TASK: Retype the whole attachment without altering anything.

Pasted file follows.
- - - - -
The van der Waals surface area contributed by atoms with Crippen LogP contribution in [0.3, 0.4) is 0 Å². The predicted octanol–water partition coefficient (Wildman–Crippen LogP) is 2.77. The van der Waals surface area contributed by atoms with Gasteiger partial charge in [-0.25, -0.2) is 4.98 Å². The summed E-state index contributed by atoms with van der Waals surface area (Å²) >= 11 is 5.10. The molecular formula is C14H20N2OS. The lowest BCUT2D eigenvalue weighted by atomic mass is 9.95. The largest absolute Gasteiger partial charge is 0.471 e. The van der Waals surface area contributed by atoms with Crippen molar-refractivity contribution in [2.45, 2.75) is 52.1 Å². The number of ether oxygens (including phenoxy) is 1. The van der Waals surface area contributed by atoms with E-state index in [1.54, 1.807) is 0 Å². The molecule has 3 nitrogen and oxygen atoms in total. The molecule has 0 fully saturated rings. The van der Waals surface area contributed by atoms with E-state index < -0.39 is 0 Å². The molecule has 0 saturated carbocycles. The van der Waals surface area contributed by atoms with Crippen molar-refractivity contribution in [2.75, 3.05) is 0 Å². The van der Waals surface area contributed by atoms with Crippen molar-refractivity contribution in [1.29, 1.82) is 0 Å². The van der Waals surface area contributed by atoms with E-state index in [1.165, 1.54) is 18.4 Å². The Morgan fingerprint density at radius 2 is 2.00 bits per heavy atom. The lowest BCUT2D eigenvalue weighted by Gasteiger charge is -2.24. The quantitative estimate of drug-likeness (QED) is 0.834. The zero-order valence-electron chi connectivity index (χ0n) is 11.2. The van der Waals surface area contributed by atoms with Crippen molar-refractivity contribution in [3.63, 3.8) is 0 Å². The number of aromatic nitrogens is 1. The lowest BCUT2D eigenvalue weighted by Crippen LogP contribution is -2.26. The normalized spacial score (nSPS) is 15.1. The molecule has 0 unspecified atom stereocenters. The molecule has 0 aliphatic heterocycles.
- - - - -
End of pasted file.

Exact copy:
The van der Waals surface area contributed by atoms with Crippen LogP contribution in [0.3, 0.4) is 0 Å². The predicted octanol–water partition coefficient (Wildman–Crippen LogP) is 2.77. The van der Waals surface area contributed by atoms with Gasteiger partial charge in [-0.25, -0.2) is 4.98 Å². The summed E-state index contributed by atoms with van der Waals surface area (Å²) >= 11 is 5.10. The molecular formula is C14H20N2OS. The lowest BCUT2D eigenvalue weighted by atomic mass is 9.95. The largest absolute Gasteiger partial charge is 0.471 e. The van der Waals surface area contributed by atoms with Crippen molar-refractivity contribution in [2.45, 2.75) is 52.1 Å². The number of ether oxygens (including phenoxy) is 1. The van der Waals surface area contributed by atoms with E-state index in [1.54, 1.807) is 0 Å². The molecule has 3 nitrogen and oxygen atoms in total. The molecule has 0 fully saturated rings. The van der Waals surface area contributed by atoms with E-state index < -0.39 is 0 Å². The molecule has 0 saturated carbocycles. The van der Waals surface area contributed by atoms with Crippen molar-refractivity contribution in [2.75, 3.05) is 0 Å². The van der Waals surface area contributed by atoms with Crippen molar-refractivity contribution in [1.29, 1.82) is 0 Å². The van der Waals surface area contributed by atoms with E-state index in [1.165, 1.54) is 18.4 Å². The Morgan fingerprint density at radius 2 is 2.00 bits per heavy atom. The lowest BCUT2D eigenvalue weighted by Gasteiger charge is -2.24. The quantitative estimate of drug-likeness (QED) is 0.834. The zero-order valence-electron chi connectivity index (χ0n) is 11.2. The van der Waals surface area contributed by atoms with Crippen molar-refractivity contribution in [3.63, 3.8) is 0 Å². The number of aromatic nitrogens is 1. The lowest BCUT2D eigenvalue weighted by Crippen LogP contribution is -2.26. The normalized spacial score (nSPS) is 15.1. The molecule has 0 unspecified atom stereocenters. The molecule has 0 aliphatic heterocycles.